water Program

The Water Footprint of Food

You might be surprised by how much water it takes to grow and make our food. The food we eat makes up more than 2/3 of our total water footprint, mostly because of all the "virtual water" needed to produce that food. It seems pretty obvious when you really think about it; crops can’t grow without water. In the US, agriculture is responsible for 80 percent of all water consumed (water that is evaporated or otherwise removed from the watershed).

Let’s take a look at a typical lunch. A loaf of bread requires about 240 gallons of water, and a pound of cheese takes about 382 gallons. So a simple cheese sandwich takes about 56 gallons of water. Throw in a small bag of potato chips at 12 gallons and you just ate about 68 gallons of water. Add some turkey and it jumps to 160 gallons! Thirsty? Rinse your sandwich down with an ice cold soda and you can add an extra 46 gallons of water onto your tab.

The sheer amount of water used to make the food we eat every day can be mind-boggling.

Let’s take a closer look at meat. Pound for pound, it has a much higher water footprint than vegetables, grains or beans. For instance, a single pound of beef takes, on average, 1,800 gallons of water. That huge water footprint is primarily due to the tremendous amount of water needed to grow the grass, forage and feed that a beef steer eats over its lifetime, plus water for drinking, cleaning and processing.

In the US, at least 80 percent of beef cattle are "conventionally" raised. This means they eat grass in pasture, typically for 12 to 14 months, then they go to a feedlot for three to six months, where they eat feed made from corn and soy, because a grain-heavy diet speeds up the cattle’s growth. It takes about 147 gallons of water to produce one pound of corn, and a beef steer or heifer can eat 1,000 pounds or more of feed over a few months. All that grain and water really adds up!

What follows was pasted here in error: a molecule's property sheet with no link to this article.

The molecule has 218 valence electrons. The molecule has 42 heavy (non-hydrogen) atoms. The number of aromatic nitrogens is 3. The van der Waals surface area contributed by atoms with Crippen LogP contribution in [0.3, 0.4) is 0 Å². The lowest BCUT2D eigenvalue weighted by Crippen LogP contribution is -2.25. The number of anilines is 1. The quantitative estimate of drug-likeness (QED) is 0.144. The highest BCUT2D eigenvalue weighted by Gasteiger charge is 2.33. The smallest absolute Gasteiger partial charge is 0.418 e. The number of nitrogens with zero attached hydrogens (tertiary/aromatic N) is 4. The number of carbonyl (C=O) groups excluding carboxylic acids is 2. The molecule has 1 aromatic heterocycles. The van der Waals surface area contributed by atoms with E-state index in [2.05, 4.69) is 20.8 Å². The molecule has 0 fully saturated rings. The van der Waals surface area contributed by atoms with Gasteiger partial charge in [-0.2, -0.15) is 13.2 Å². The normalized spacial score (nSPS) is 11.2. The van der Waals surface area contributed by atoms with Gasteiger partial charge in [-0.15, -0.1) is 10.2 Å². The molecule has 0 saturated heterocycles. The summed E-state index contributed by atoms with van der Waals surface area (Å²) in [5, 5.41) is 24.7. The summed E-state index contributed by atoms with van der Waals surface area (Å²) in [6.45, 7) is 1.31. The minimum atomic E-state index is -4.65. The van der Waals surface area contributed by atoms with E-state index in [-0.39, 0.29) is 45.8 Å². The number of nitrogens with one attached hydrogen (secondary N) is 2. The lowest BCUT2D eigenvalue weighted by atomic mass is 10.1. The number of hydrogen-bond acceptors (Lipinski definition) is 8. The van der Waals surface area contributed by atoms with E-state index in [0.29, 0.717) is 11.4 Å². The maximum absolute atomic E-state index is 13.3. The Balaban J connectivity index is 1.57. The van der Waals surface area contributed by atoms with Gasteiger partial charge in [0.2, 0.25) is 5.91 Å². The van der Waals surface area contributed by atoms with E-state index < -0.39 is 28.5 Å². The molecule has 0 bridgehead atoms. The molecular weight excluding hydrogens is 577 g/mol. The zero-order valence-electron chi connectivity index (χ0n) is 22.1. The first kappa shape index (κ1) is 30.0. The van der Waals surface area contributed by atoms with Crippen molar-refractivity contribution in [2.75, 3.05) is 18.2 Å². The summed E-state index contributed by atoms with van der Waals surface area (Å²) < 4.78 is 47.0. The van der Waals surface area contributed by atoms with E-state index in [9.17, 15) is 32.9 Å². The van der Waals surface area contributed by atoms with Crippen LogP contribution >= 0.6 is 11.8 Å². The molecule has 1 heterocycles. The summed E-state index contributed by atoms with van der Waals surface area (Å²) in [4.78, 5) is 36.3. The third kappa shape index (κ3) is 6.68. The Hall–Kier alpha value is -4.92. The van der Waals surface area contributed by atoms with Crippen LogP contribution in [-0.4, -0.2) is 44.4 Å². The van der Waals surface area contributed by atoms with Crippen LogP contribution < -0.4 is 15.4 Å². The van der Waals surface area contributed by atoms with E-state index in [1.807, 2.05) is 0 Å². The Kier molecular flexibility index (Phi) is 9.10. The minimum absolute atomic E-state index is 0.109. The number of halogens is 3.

It also adds up for the average American who eats about 167 pounds of meat a year – three times the global average! By eating more vegetables, grains and beans and eating less meat, you can save water.

Another important part of using water and other resources productively is to think about where our food comes from and how it is made. California produces more food than any other US state, supplying a large part of the country's milk, beef, produce and nuts. It is also one of the nation's driest states and is in the midst of an historic drought. As a result, California's agricultural sector puts enormous pressure on the water supplies of the entire southwest, often shipping those limited water resources overseas as food exports. Likewise, when we buy food that's been shipped from other states and countries, we're tapping into distant water supplies, too.

Transporting food over long distances also requires large quantities of fuel that pollute the air, contribute to climate change and use a great volume of water. That's because it takes water to produce gasoline and other transportation fuels.  In fact, it takes about 3/4 gallon of water to produce the gasoline needed to drive 1 mile.

Diets that are made up of highly processed foods (like candy, chips and ready-made meals) also take a lot of water. Take, for example, the potato chip (as compared to a whole potato). After growing the potatoes – which takes the biggest portion of water – potato chip-processing takes additional water to clean potatoes and machinery, produce cooking oil for deep frying, produce the fuel for delivery, produce packaging, and so forth. The water use accumulates above and beyond what it would take to produce and eat a whole potato.

In short, the more meat, dairy and processed foods we eat, the more water we consume. The next time you're thinking about what's for lunch, you might also want to appreciate how much water it took to make that meal.